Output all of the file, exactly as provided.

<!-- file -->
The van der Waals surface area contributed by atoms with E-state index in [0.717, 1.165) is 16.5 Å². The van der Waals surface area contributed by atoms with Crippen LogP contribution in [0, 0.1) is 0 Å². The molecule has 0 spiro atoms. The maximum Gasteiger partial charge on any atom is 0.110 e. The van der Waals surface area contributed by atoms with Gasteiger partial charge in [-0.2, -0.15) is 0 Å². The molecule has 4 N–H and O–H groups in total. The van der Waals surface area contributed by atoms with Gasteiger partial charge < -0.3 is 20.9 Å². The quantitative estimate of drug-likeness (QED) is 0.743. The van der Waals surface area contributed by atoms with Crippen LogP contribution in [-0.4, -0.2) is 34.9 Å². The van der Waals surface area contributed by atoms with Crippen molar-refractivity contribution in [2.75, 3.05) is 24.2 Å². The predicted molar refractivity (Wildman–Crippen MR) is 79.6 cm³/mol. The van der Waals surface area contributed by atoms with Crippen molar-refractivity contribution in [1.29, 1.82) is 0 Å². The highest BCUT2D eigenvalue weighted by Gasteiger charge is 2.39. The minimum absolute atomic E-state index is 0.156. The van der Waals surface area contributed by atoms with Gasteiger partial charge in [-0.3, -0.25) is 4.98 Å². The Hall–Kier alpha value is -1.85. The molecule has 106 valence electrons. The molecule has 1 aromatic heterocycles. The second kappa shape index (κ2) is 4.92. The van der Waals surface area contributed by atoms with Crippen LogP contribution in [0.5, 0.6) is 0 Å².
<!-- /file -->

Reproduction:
The van der Waals surface area contributed by atoms with E-state index in [0.717, 1.165) is 16.5 Å². The van der Waals surface area contributed by atoms with Crippen LogP contribution in [0, 0.1) is 0 Å². The molecule has 0 spiro atoms. The maximum Gasteiger partial charge on any atom is 0.110 e. The van der Waals surface area contributed by atoms with Gasteiger partial charge in [-0.2, -0.15) is 0 Å². The molecule has 4 N–H and O–H groups in total. The van der Waals surface area contributed by atoms with Gasteiger partial charge < -0.3 is 20.9 Å². The quantitative estimate of drug-likeness (QED) is 0.743. The van der Waals surface area contributed by atoms with Crippen LogP contribution in [-0.4, -0.2) is 34.9 Å². The van der Waals surface area contributed by atoms with Crippen molar-refractivity contribution in [2.75, 3.05) is 24.2 Å². The predicted molar refractivity (Wildman–Crippen MR) is 79.6 cm³/mol. The van der Waals surface area contributed by atoms with Crippen molar-refractivity contribution in [1.29, 1.82) is 0 Å². The highest BCUT2D eigenvalue weighted by Gasteiger charge is 2.39. The minimum absolute atomic E-state index is 0.156. The van der Waals surface area contributed by atoms with Gasteiger partial charge in [-0.3, -0.25) is 4.98 Å². The Hall–Kier alpha value is -1.85. The molecule has 106 valence electrons. The molecule has 1 aromatic heterocycles. The second kappa shape index (κ2) is 4.92. The van der Waals surface area contributed by atoms with Crippen LogP contribution in [0.5, 0.6) is 0 Å².